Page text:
posted by jon1270 at 5:47 AM on August 29, 2009 [16 favorites]

If you don't know what's going on in his mind, we really won't know. But, you can look at what he's told you: He does not want to be in a relationship with you, and he doesn't want to hurt you. There's no need to try to understand it any further, because you are now not in a relationship with him. Believe him when he says he wants out. The wildly popular advise on this site is: Believe what people tell you about themselves. You will save yourself a lot of grief in life if you learn this. A bit of advice: Wailing "But whyyyy!" or "What can I do to fix this?" or "But I loooove you!" will not work. I promise.

So, it hurts. There's been a bit of teasing about your (possible) youth. But we've all been there, and it hurts to not have someone you love, love you back -- whether you are 12 or 120, it hurts.

He's made a counter-proposal: Friends. You can accept this or reject it. If it were me, I'd counter the counter-proposal by saying you'd like to be friends after a period of time to get over him romantically. There's nothing wrong with needing a cooling-off period at the end of a romantic relationship before renewing a friendship.

The school year has just started. Focus on your schoolwork, after-school activities, hanging out with old friends, and making new friends. Maybe give yourself a deadline: You'll give yourself a break from all contact with him until, say, Christmas, and then make a decision about whether to be friends with him or not at that time. I recommend Christmas because it usually takes about half the relationship time to get over someone. You were with him for 7 months, so give yourself about 3.5 months to get over him.

(And you can do better. Breaking up by text message is a totally uncool, immature, and cowardly move. You may not see it now, but you deserve better.)
posted by Houstonian at 6:19 AM on August 29, 2009 [3 favorites]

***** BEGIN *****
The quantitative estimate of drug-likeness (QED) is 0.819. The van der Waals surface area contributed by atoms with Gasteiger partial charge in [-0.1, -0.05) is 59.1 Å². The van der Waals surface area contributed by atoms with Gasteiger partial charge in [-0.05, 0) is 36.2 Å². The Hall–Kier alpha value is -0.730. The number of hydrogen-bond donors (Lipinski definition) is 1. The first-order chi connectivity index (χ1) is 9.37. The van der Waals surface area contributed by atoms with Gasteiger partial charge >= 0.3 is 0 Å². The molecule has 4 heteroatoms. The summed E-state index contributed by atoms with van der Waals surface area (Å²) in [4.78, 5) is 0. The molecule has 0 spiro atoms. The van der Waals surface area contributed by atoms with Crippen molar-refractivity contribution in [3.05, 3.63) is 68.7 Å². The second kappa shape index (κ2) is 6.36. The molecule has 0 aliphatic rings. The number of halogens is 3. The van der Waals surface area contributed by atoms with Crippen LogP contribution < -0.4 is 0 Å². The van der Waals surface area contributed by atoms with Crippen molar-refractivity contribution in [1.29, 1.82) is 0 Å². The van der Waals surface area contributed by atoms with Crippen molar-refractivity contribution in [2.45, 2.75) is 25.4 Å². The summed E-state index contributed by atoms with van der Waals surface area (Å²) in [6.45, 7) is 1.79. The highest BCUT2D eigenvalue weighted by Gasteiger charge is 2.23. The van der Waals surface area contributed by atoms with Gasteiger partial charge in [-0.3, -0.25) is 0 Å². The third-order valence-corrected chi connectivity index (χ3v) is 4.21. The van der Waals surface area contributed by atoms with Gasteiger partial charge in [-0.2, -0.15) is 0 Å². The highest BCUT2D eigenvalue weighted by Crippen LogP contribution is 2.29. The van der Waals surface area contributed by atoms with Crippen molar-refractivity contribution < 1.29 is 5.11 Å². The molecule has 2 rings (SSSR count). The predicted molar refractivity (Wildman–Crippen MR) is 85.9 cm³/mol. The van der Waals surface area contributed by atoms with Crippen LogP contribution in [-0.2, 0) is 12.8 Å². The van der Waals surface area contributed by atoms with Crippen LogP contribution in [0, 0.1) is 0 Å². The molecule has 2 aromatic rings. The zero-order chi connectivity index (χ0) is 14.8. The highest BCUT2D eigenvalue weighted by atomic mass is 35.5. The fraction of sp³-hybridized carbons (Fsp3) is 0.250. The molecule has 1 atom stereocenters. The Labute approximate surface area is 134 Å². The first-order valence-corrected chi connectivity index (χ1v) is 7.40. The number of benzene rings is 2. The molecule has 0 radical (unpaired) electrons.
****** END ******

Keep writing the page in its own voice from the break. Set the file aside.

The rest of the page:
I'm sure the collective wisdom here will agree upon many things, but probably most important for you right now is:

1. Yeah, you should talk with him. Don't make it heavy; just hear him out. Of course he likes you; you're eminently likable but he's just not wanting to make this an exclusive relationship. That's cool.
2. It will get better. These types of things do really suck, but it won't always.

You really will survive this.
posted by dzaz at 6:31 AM on August 29, 2009 [1 favorite]

I know he still cares about me and wants me to be in his life but im confused on something. Im not sure if he only feels feelings of friendship toward me OR if it was just the relationship getting too close to being a friendship and he needs some space from the actual relationship to figure out what he wants. I know i havent talked to him yet, but i need some insight and advice to what is going on.

So you do understand that EVERYTHING any mefite (including myself) write on here is PURE conjecture, and DEFINITELY not anything we can back up with ANY evidence, right?

If you REALLY want to REALLY REALLY bad...the person who can tell you the absolute truth is your ex-boyfriend.

Good luck, and I hope you are already in the process of moving on.
posted by hal_c_on at 6:32 AM on August 29, 2009

In my experience, significant relationships between people do not start with explicit proposals and donning of titles.
posted by phrontist at 6:33 AM on August 29, 2009 [5 favorites]